Many local residents are communicating their disapproval of this plan to the Parks Commissioner, Adrian Benepe, whose own father, Barry Benepe, founded the Greenmarket. A lawsuit to stop it is in the works. You will also notice that street artists are displaying signs and protesting about this planned restaurant/park renovation.

    The Parks Department has temporarily relocated the Greenmarket to the South side of USP. They have also attempted to illegally evict all the artists from the park.

    In 2001 members of A.R.T.I.S.T. won a Federal lawsuit, Lederman et al v Giuliani, establishing their right to sell art in any NYC park under First Amendment freedom of speech. Please note that this Federal ruling protects the sale of visual art in the form of painting, prints, sculptures and photographs. It does not protect the sale of general merchandise such as jewelry, batteries etc.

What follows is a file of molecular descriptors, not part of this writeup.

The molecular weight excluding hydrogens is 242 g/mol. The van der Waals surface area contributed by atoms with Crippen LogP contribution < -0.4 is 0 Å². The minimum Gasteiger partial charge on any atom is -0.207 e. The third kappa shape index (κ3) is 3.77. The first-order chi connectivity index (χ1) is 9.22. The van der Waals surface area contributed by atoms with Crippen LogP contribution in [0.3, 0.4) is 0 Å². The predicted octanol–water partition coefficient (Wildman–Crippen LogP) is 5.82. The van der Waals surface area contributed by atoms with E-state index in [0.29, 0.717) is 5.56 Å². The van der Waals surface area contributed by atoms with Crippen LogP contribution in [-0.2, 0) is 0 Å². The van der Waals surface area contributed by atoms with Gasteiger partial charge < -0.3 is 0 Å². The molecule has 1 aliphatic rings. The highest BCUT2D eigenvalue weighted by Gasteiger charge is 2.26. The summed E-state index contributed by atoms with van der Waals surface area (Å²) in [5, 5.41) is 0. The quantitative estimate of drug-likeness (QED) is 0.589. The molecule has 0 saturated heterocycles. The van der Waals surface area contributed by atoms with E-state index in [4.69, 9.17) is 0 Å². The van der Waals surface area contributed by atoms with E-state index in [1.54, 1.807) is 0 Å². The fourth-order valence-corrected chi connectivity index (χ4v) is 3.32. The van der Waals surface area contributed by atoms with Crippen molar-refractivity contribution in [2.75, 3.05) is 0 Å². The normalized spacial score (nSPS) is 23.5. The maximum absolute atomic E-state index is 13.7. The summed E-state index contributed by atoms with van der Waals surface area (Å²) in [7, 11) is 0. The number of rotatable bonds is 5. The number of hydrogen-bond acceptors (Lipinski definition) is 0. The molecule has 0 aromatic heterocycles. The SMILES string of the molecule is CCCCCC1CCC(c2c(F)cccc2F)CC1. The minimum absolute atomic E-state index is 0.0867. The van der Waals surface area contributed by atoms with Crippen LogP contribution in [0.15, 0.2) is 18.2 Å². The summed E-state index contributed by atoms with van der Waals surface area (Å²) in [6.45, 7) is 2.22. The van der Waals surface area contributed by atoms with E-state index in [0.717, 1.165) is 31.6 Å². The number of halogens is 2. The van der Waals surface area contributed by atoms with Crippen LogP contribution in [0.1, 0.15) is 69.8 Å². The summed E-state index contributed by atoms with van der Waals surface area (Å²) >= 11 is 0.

The park privatization agenda is partly due to the Mayor deliberately under funding Parks. The Parks Commissioner is forced to seek other means of raising money to make up for this, which he does by selling space in NYC Parks to restaurants, allowing huge months long "Holiday Gift Markets," and corporate promotions by companies such as Disney, Sony and BestBuy, and by completely turning the operation of parks over to private corporations such as the Union Square Partnership BID, the Central Park Conservancy and the Bryant Park Conservancy. These corporate Business Improvement Districts or BIDs are run by the city's largest real estate interests. They privatize our public parks, hire private security guards to patrol what they consider "their" private property, take a big cut of the multi million dollar permit fees for corporate events and gradually eliminate the public's right to use the parks for free expression, relaxation and play.